We normally spot these octopi once every few night dives. The Indo-Pacific species is quite a bit smaller than its Australian relative. They can range in size from ½ in to 3 in, and are not as shy as most species of octopus, probably because they carry enough venom to kill 26 adult humans. They move around hunting for small prey or crustaceans, and will not show their bright blue rings unless they feel something is too close or if they feel threatened. For me the highlight of shooting this species was getting a fully extended open water shot of one. I challenge myself to wait for the perfect timing, rather than just being happy with getting decent photos of the subject sitting on the reef. For this octopus I shot 1/250, f/11, ISO 100. I use a +7 macro wet lens that screws right on the front on my housing.

 

"Arrow"
 Sony RX100V, Nauticam Housing, Two YSD2 Strobes, Bluewater +7 lens. 1/250 F11 ISO100

 

 

The Beautiful Metasepia Tullbergi “Flamboyant Cuttlefish”

Off the coast of Okinawa, an incredible cuttlefish can be found. The Paintpot Cuttlefish, better known as the Flamboyant Cuttlefish, are slightly smaller than their close relatives in the Philippines, the Matasepia Pfefferi. These cephalopods can be tough to spot if you don’t know what you are looking for, and are mostly found in depths of 25ft-70ft of water. They can be all white and camouflaged to look like the rocks surrounding them, or, depending on the threat level, they can range in colors from white, purple, yellow, and black, to the famous flamboyant radiating color scheme that everyone loves. This color scheme lets all the other predators in the ocean know that they are poisonous.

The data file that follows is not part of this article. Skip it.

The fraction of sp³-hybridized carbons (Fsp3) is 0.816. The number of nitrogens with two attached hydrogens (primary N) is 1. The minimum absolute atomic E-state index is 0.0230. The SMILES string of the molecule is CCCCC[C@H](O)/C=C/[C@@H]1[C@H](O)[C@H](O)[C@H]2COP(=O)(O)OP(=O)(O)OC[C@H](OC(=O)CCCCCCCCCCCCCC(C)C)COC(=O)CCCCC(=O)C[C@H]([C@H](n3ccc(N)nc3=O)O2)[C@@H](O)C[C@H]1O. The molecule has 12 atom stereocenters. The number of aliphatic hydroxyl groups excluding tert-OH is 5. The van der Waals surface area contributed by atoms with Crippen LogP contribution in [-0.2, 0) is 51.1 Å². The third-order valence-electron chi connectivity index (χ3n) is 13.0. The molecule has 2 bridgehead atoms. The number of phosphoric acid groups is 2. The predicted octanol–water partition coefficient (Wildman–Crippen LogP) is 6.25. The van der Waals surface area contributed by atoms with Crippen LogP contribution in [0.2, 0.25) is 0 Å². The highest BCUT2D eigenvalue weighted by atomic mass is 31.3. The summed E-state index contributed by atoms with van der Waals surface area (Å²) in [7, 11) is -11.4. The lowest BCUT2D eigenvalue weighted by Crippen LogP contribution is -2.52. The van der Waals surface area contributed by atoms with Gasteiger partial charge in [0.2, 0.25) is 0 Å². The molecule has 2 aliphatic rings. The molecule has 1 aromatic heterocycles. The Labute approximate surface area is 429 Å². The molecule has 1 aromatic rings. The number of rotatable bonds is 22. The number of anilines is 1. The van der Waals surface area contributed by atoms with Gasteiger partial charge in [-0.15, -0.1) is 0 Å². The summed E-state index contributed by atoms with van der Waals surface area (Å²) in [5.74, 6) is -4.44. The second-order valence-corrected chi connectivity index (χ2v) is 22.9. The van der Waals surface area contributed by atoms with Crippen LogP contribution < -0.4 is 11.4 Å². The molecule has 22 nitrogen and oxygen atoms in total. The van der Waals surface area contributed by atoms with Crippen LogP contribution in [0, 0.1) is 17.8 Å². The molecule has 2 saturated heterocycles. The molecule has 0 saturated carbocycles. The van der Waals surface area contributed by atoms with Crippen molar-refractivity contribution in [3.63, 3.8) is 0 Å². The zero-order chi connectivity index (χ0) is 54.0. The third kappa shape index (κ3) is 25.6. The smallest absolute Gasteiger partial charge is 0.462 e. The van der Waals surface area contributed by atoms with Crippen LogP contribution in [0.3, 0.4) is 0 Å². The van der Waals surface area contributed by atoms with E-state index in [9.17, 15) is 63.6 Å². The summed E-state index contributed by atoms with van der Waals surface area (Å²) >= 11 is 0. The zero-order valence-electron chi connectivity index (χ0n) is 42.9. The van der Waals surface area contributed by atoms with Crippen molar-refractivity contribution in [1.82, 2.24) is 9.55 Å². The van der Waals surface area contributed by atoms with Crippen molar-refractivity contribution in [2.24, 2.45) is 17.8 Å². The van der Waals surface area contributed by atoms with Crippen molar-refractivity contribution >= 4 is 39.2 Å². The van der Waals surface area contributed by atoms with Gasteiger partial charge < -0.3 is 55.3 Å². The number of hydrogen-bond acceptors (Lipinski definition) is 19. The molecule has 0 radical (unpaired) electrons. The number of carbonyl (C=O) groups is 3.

"Colors"
 Sony RX100V, Nauticam Housing, Two YSD2 Strobes, Bluewater +7 lens. 1/250 F11 ISO150

 

I have spent night after night diving to see these spectacular cuttlefish. We dove multiple spots along the coast of Okinawa searching for flamboyant habitats, and found certain rocky locations had rich populations. Watching cuttlefish in their natural habitats can be so rewarding. The way they move around the bottom of the ocean is quite unique, as they mostly walk wherever they go. This unique trait of walking, and not swimming, can only be found in a few of the cuttlefish species.

 

Sony RX100V, Nauticam Housing, Two YSD2 Strobes, Bluewater +7 lens. 1/250 F11 ISO100

 

 

The Spotty Bobtail Squid, Sepiola parva